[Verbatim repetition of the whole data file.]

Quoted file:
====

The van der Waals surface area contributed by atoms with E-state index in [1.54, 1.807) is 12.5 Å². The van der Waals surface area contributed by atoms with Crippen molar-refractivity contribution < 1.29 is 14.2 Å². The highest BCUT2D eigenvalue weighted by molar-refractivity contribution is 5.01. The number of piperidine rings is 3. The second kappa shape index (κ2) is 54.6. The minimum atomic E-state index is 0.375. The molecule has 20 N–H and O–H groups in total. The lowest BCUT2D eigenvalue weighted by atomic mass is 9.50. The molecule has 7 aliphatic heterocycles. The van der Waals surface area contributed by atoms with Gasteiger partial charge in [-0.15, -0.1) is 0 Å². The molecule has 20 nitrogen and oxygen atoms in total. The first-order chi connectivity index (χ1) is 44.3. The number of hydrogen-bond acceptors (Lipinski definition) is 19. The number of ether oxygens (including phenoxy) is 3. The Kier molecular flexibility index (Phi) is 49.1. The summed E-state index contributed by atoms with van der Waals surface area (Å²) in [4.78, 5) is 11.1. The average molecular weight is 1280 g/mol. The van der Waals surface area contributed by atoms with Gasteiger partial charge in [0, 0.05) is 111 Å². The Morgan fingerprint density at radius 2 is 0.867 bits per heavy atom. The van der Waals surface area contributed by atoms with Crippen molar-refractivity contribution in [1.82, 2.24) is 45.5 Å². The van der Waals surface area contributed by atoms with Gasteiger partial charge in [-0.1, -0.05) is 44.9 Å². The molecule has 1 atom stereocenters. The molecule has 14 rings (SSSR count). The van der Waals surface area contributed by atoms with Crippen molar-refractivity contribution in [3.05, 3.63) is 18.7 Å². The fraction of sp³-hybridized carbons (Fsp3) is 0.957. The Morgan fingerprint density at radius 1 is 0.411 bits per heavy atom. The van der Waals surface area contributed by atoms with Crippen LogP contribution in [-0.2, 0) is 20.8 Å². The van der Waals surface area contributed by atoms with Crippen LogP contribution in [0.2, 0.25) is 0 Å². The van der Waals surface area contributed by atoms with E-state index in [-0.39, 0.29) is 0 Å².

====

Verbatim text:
The van der Waals surface area contributed by atoms with E-state index in [1.54, 1.807) is 12.5 Å². The van der Waals surface area contributed by atoms with Crippen molar-refractivity contribution < 1.29 is 14.2 Å². The highest BCUT2D eigenvalue weighted by molar-refractivity contribution is 5.01. The number of piperidine rings is 3. The second kappa shape index (κ2) is 54.6. The minimum atomic E-state index is 0.375. The molecule has 20 N–H and O–H groups in total. The lowest BCUT2D eigenvalue weighted by atomic mass is 9.50. The molecule has 7 aliphatic heterocycles. The van der Waals surface area contributed by atoms with Gasteiger partial charge in [-0.15, -0.1) is 0 Å². The molecule has 20 nitrogen and oxygen atoms in total. The first-order chi connectivity index (χ1) is 44.3. The number of hydrogen-bond acceptors (Lipinski definition) is 19. The number of ether oxygens (including phenoxy) is 3. The Kier molecular flexibility index (Phi) is 49.1. The summed E-state index contributed by atoms with van der Waals surface area (Å²) in [4.78, 5) is 11.1. The average molecular weight is 1280 g/mol. The van der Waals surface area contributed by atoms with Gasteiger partial charge in [0, 0.05) is 111 Å². The Morgan fingerprint density at radius 2 is 0.867 bits per heavy atom. The van der Waals surface area contributed by atoms with Crippen molar-refractivity contribution in [1.82, 2.24) is 45.5 Å². The van der Waals surface area contributed by atoms with Gasteiger partial charge in [-0.1, -0.05) is 44.9 Å². The molecule has 1 atom stereocenters. The molecule has 14 rings (SSSR count). The van der Waals surface area contributed by atoms with Crippen molar-refractivity contribution in [3.05, 3.63) is 18.7 Å². The fraction of sp³-hybridized carbons (Fsp3) is 0.957. The Morgan fingerprint density at radius 1 is 0.411 bits per heavy atom. The van der Waals surface area contributed by atoms with Crippen LogP contribution in [-0.2, 0) is 20.8 Å². The van der Waals surface area contributed by atoms with Crippen LogP contribution in [0.2, 0.25) is 0 Å². The van der Waals surface area contributed by atoms with E-state index in [-0.39, 0.29) is 0 Å².